There is a suggestion that Ukraine has managed to develop an attack drone with an astonishing range of 1,000 km, according to one version indicated by The Guardian. “If this is true, it means that most of the European part of Russia is now within reach [for the Armed Forces]. And that the asymmetric advantage that Moscow enjoyed this year, the ability to freely launch cruise missiles from deep inside Russia itself, is under threat,” says author Luke Harding, a journalist for The Guardian and author of a new book about the Russian war, "Invasion: The Inside Story of Russia's Bloody War and Ukraine's Fight for Survival".

“We attack where they are weak and defend where they are strong,” former Ukrainian Defence Minister Andriy Zagorodniuk said.

“Kyiv continues to amaze,” The Guardian writes, recalling how Ukraine took Russia by surprise in late October when it launched an early morning strike on the Sevastopol seaport in Crimea, where the Russian occupying Black Sea Fleet is based. It was then reported that several Russian frigates were disabled, including the flagship Admiral Makarov, and Ukraine could use the original naval drone. Another example is a possible UAV air attack on the Saki air base in Crimea.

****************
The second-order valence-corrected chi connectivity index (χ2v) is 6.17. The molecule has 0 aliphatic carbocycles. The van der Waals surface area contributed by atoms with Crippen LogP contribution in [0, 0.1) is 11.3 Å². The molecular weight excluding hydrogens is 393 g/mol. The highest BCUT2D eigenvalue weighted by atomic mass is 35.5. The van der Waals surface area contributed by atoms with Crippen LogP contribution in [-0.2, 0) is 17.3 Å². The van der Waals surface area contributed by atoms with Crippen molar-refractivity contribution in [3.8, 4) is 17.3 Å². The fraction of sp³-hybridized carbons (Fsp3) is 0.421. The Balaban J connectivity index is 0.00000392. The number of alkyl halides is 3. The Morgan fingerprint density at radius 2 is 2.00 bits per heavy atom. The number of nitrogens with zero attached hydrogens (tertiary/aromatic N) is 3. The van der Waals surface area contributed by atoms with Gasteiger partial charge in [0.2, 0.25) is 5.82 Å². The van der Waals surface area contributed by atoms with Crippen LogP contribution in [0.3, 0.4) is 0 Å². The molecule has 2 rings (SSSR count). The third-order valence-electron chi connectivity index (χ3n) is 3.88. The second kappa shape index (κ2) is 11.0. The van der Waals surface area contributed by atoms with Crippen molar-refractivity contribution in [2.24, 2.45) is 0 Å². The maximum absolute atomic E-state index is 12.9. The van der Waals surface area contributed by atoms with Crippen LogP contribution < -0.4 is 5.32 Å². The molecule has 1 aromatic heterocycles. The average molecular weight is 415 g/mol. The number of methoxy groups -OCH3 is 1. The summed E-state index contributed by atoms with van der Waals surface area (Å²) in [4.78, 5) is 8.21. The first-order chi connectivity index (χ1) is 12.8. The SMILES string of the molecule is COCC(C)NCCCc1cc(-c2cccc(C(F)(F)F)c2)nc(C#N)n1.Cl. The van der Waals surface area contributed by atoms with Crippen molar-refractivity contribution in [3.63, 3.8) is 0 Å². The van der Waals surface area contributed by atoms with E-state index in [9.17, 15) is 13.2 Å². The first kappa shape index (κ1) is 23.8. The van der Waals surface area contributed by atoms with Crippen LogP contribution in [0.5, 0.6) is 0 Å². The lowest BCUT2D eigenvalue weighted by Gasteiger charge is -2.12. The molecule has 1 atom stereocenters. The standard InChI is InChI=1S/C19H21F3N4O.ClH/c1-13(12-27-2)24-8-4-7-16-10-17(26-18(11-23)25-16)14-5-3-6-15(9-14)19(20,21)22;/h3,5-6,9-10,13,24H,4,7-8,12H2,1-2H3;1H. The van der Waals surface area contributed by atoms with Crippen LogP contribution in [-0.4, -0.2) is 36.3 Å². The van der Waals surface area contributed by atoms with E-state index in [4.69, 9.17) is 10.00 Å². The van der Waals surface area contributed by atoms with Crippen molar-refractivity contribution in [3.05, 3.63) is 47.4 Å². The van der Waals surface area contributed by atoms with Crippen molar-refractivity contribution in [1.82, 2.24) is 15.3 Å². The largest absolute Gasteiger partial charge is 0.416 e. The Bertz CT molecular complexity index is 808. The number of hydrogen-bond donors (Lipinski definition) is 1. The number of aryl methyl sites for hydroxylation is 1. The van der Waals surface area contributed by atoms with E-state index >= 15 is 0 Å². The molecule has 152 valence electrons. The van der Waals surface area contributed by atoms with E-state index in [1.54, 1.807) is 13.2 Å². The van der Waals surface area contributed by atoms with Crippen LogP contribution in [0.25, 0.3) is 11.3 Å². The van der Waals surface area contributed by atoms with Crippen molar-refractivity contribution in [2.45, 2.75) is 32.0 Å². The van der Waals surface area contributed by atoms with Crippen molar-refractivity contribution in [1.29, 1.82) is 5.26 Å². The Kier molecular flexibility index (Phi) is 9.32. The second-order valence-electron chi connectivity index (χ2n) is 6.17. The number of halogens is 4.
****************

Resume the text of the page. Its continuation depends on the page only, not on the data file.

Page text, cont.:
Citing Western officials, the British publication reports that Kyiv does not always tell its allies about plans for some risky military operations. The Western intelligence community believes that Ukraine deliberately avoids disclosing such attacks, fearing that the West may prevent them or try to talk them off from carrying out such strikes. Attacks deep inside Russia are especially sensitive subjects: the Biden Administration has previously said it fears direct military conflict with Russia and nuclear escalation.

The Armed Forces of Ukraine seem to be using their own technology to conduct special operations since the West is refusing to provide Ukraine with long-range munitions. Among them are the explosion on the Crimean Bridge and the destruction of the cruiser Moskva, attacked by Ukrainian anti-ship missiles Neptune. “Both cases were humiliating blows to the prestige of Russia. Further surprises can be expected,” concludes The Guardian.